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About the Colloquium

The colloquium addressed the wide theme of ‘transitions’ in relation to the study of higher education, its practices and its impact upon society. Conceived in this way, the theme relates to the concerns of the ESRC/TLRP, especially its third phase, by engaging an interdisciplinary audience involved in a wide range of research activities relating to how we understand higher education. Such activities might include educational research, but also economic, psychological, philosophical and scientific research related to this field of study. The colloquium would thus aim to provide a stimulus to new collaborations across the disciplinary boundaries of higher education. The form of the colloquium would be transitional across disciplinary and institutional boundaries as well as in terms of its content and would demonstrate through its practice the idea of ‘mutual learning’. As indicated above, the concept of ‘transition’ applies in a range of investigations and contexts within the field of study of ‘higher education’ and transitions in the nature of knowledge might relate to disciplinary boundaries (interdisciplinarity), boundaries between print and digital representations of knowledge and transitions between theory and practice.

Conceived around such (interacting) themes, the colloquium would draw upon a wide range of existing research interests and studies. Discussions have started with possible contributors to the Colloquium and a list of those interested is being drawn up.

Colloquium Themes


‘Interdisciplinarity’ is a term that is commonly used but with little shared understanding concerning its meaning. From some perspectives, it can be viewed as a radical and intellectual challenge to come to new understandings of knowledge, theory and hence the curriculum. From other perspectives, it is seen as a pragmatic response to the rapid increase in knowledge which devalues the role of theory. From yet others, it is a notion that makes no sense now that disciplines (and the ‘grand theories’ which they express) are seen as a relic of an earlier ‘modernist’ age. Consequently, ‘interdisciplinary’ courses and research projects can be, for staff and students, highly challenging encounters between different ways of thinking; or they may consist of different types of expertise bolted together to meet (often commercially defined) problem solving needs; or they may be used to describe any intellectual work as we attempt to understand the essentially fragmented nature of knowledge. Terms like ‘interdisciplinary’, ‘multidisciplinary’ and ‘nondisciplinary’ and ‘transdisciplinarity’ are amongst the terms used to represent these different viewpoints - but such terms are often used loosely. Given the prominence that interdisciplinary groupings have in many higher education settings, some more sustained enquiry into this theme would be helpful. Questions which arise might include: What enables or blocks communication across disciplinary boundaries? Can intellectual activity transcend the discipline? How can disciplines challenge each other to re-examine their assumptions?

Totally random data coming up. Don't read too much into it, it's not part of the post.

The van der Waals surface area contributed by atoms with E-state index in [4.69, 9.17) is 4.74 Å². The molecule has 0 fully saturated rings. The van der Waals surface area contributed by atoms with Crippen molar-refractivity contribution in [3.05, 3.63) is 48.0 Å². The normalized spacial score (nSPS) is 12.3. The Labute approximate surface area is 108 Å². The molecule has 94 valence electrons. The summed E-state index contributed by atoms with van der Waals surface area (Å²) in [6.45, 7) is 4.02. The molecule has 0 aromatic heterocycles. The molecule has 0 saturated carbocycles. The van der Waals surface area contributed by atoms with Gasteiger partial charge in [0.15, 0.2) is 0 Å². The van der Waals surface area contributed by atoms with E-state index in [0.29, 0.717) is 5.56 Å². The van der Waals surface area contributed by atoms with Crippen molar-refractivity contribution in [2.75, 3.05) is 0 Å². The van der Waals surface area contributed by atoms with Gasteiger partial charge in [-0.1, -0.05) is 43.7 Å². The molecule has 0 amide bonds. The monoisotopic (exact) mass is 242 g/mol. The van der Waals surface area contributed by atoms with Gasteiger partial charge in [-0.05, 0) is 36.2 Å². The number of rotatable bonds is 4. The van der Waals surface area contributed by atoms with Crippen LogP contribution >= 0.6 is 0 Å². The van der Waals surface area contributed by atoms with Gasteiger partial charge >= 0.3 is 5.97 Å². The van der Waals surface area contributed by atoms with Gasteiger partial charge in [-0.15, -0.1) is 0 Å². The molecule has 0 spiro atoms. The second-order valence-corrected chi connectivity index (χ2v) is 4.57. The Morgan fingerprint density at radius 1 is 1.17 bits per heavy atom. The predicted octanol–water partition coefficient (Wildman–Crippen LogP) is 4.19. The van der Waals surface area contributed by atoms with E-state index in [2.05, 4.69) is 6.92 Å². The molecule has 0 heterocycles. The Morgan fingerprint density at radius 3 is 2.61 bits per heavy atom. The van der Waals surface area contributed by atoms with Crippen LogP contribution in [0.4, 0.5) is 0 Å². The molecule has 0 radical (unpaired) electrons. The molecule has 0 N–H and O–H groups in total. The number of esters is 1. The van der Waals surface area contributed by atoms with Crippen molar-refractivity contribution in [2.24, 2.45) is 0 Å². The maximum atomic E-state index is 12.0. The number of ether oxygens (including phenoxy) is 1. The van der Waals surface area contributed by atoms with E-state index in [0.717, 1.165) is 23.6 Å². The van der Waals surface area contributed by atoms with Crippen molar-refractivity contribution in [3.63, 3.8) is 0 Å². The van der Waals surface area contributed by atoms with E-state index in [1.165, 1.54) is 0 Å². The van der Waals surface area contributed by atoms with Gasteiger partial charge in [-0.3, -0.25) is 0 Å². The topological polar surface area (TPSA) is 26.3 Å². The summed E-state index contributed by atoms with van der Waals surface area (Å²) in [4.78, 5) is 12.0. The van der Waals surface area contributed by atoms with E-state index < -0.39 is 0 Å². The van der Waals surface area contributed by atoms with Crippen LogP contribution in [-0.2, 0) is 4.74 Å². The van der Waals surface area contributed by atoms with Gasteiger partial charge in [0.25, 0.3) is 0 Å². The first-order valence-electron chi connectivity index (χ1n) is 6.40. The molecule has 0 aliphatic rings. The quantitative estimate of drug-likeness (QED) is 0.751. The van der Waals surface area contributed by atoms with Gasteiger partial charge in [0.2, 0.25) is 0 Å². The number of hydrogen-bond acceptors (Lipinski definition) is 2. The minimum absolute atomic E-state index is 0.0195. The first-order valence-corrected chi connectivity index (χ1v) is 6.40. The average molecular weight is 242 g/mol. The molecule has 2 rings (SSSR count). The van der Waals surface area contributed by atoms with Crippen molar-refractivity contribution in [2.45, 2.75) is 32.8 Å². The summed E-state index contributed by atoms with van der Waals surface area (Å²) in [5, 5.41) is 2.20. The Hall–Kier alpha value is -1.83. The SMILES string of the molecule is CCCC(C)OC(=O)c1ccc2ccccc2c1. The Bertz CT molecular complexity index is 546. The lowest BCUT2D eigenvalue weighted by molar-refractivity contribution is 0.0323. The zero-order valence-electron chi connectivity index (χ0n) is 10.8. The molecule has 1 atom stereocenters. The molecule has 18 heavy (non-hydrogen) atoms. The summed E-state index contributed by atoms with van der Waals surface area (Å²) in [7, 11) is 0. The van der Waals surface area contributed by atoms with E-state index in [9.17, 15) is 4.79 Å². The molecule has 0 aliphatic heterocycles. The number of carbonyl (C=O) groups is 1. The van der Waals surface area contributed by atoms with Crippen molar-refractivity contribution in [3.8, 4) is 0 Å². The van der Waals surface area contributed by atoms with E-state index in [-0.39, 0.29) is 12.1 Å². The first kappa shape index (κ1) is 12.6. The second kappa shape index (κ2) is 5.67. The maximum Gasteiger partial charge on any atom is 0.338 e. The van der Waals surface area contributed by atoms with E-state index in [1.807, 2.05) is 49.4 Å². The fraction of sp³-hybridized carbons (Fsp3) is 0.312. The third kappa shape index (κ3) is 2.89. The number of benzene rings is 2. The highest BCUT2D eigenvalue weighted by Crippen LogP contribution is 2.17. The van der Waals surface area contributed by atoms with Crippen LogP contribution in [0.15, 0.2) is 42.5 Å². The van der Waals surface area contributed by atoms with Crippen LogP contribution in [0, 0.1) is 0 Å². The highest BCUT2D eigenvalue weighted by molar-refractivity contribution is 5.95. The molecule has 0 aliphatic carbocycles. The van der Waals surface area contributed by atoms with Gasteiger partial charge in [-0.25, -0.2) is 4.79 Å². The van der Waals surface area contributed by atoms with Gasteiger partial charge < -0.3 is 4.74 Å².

The nature of evidence in different contexts

Modern technology allows for the collection of vast quantities of data of many different kinds but the technology for combining, comparing, linking and interpreting all this information, so turning it from information to evidence, is almost non-existent. Although interpretation of evidence is as fundamental to all human enquiry as logic, and just as ancient, there has generally been little interest displayed in what counts as evidence in different disciplines and areas. This has been neglected in the conduct of apparently interdisciplinary research.

Writing and language: grammar and spaces in transition